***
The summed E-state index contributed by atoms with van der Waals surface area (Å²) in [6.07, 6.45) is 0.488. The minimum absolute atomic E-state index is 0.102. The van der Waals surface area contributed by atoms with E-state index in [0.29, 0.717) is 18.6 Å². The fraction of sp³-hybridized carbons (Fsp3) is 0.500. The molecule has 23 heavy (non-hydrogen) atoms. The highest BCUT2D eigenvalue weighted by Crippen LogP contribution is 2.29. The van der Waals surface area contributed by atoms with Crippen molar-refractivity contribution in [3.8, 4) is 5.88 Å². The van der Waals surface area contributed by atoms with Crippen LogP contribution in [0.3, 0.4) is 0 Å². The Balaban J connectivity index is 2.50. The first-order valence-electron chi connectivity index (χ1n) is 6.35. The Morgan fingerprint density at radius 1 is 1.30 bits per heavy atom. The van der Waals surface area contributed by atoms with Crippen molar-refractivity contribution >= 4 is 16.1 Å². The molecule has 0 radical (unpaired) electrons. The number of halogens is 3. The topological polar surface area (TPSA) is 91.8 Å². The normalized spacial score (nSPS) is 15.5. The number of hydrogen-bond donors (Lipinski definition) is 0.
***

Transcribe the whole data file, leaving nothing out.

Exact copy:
The summed E-state index contributed by atoms with van der Waals surface area (Å²) in [6.07, 6.45) is 0.488. The minimum absolute atomic E-state index is 0.102. The van der Waals surface area contributed by atoms with E-state index in [0.29, 0.717) is 18.6 Å². The fraction of sp³-hybridized carbons (Fsp3) is 0.500. The molecule has 23 heavy (non-hydrogen) atoms. The highest BCUT2D eigenvalue weighted by Crippen LogP contribution is 2.29. The van der Waals surface area contributed by atoms with Crippen molar-refractivity contribution in [3.8, 4) is 5.88 Å². The van der Waals surface area contributed by atoms with Crippen LogP contribution in [0.3, 0.4) is 0 Å². The Balaban J connectivity index is 2.50. The first-order valence-electron chi connectivity index (χ1n) is 6.35. The Morgan fingerprint density at radius 1 is 1.30 bits per heavy atom. The van der Waals surface area contributed by atoms with Crippen molar-refractivity contribution >= 4 is 16.1 Å². The molecule has 0 radical (unpaired) electrons. The number of halogens is 3. The topological polar surface area (TPSA) is 91.8 Å². The normalized spacial score (nSPS) is 15.5. The number of hydrogen-bond donors (Lipinski definition) is 0.